More broadly, embedding the concept of sustainability itself into each and every curriculum at universities is a strategy that has been successful thus far – and must continue. Queen Mary, like so many other universities, has a major ‘inclusive curriculum’ programme, ensuring that students can see themselves in their programme of study. Indeed, several of the examples of best practice cited by students highlight not just their own inclusivity, but also the exploration of numerous UN Sustainable Development Goals.

Achieving global sustainability will not happen overnight. It will take a lot of years of hard work and campaigning, combined with the desire from governments and business leaders to implement change. We must do all we can to ensure future generations carry on the fight, otherwise what we achieve in the next ten or twenty years will ultimately matter little. Students should graduate with the knowledge not just of the importance of sustainability, but how they can carry this into their future careers and leave armed with the desire to do so.

As anyone involved in higher education will attest to, one of the most notable changes the pandemic caused was the complete overhaul in the way universities, colleges and any educational institute operated. Working or studying from home became the norm, which had a sizeable impact in reducing our carbon footprint. As we all take a step closer to normality and returning to work or studying in-person, it is imperative that we get the balance right in this hybrid experience. We know the environmental benefits in working from home, but this has to be considered against another cornerstone of sustainable development: ensuring good health and wellbeing.

Social isolation has a notable impact on mental health in particular. A Higher Education Policy Institute poll recently found more than fifty percent of students reported the pandemic negatively affecting their mental health. We know there is no silver bullet for mental health, but universities must do everything in their power to support both the mental and physical wellbeing of staff and students.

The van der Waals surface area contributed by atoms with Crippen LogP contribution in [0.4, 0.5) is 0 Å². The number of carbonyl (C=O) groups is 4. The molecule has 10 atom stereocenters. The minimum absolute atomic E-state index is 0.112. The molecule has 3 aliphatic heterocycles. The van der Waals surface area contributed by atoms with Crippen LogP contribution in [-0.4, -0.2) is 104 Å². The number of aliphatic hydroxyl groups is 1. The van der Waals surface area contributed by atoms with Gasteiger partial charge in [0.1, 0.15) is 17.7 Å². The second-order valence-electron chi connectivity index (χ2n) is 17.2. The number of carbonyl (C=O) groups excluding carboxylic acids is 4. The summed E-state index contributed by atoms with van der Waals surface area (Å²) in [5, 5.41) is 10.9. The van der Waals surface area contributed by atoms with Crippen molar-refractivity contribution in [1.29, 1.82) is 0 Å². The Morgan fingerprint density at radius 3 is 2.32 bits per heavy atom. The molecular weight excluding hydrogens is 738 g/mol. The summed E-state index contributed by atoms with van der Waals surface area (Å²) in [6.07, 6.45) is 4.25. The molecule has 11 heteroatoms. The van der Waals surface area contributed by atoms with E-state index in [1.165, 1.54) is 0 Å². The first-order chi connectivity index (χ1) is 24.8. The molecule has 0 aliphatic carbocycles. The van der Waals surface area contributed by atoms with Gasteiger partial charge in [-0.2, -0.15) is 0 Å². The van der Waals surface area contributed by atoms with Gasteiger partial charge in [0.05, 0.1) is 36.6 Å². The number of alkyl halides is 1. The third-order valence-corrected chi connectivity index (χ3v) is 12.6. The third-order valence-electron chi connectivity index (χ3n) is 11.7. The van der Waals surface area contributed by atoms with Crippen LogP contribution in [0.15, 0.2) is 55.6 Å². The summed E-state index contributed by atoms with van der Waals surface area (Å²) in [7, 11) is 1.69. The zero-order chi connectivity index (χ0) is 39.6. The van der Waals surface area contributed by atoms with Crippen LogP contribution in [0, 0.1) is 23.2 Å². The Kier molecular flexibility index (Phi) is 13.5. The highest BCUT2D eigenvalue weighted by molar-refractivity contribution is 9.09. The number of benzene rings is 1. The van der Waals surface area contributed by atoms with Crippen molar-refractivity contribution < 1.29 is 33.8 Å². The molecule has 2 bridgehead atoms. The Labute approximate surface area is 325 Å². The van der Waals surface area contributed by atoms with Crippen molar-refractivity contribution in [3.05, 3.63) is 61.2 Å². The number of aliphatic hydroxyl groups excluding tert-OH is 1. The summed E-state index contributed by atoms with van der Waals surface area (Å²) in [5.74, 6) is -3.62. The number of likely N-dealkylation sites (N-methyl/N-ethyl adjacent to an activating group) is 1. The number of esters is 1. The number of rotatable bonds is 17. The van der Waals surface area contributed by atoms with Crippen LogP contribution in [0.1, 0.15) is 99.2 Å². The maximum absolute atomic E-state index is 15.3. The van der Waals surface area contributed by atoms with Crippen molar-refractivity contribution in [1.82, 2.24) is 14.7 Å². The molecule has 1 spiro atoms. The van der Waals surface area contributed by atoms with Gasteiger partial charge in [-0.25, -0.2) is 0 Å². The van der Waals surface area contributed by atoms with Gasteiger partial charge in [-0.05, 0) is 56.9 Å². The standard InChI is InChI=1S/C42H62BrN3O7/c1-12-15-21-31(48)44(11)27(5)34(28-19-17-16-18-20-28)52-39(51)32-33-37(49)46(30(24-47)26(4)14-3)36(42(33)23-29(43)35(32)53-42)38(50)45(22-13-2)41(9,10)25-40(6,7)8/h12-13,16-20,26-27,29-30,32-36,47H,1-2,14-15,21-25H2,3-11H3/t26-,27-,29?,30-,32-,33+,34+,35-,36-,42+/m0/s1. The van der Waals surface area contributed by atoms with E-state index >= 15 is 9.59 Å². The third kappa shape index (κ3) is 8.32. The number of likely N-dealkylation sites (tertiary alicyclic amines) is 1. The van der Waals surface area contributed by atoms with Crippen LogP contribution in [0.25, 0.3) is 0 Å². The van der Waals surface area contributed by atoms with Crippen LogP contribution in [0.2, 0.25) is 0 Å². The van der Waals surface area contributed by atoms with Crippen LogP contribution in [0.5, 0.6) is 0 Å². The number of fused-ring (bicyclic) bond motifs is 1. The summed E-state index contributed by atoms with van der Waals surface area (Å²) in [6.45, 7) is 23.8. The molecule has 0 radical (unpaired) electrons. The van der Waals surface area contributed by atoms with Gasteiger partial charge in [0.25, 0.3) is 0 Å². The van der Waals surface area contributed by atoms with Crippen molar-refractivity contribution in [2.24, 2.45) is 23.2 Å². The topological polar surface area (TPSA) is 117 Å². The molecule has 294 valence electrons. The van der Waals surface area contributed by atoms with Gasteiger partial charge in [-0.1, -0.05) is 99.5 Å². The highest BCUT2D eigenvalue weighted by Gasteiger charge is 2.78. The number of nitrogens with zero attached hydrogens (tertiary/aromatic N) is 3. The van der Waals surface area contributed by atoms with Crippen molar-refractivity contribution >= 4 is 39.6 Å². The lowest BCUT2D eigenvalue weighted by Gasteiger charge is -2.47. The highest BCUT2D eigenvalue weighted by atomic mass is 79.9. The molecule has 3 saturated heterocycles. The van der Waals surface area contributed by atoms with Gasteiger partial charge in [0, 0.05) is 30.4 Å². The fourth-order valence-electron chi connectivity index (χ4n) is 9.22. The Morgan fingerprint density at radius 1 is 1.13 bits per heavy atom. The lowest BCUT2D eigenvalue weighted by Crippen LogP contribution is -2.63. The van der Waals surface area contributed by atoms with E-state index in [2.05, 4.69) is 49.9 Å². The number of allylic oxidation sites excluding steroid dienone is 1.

And universities must also acknowledge their role in addressing digital poverty, which has been exacerbated since the outbreak, as noted in research by the University of Cambridge among many others. While society has embraced digital technologies and the advances that have happened since March 2020, it has led to an intensified digital divide with those from disadvantaged backgrounds denied the same opportunities and access as their wealthier peers. The problem is not going away any time soon, despite the Government procuring millions of laptops for disadvantaged school pupils and charities and trusts pulling together free-to-use online resources. In working towards a quality education for all, we must do more to ensure the effects of the pandemic on children’s learning does not leave a lasting legacy.

We cannot shape a brighter tomorrow without each of these strands of activity, but the commitments need to be turned into practice. Universities cannot do this alone. It requires a combination of factors, namely political will at the highest level alongside global and regional collaboration. However, there has perhaps never been a generation more invested in the planet’s future than today’s crop of students, who put sustainability at the heart of everything they do and strive passionately for change. Anyone who has spoken to them knows their commitment is unwavering, so there is optimism for the future.

It is hard for anyone to say how close we are to the end of the COVID-19 crisis. But what is easier to see is the institutional commitment in higher education towards meeting the Sustainable Development Goals has never been stronger than during this difficult period. And with much progress made, we cannot afford to lose this valuable momentum.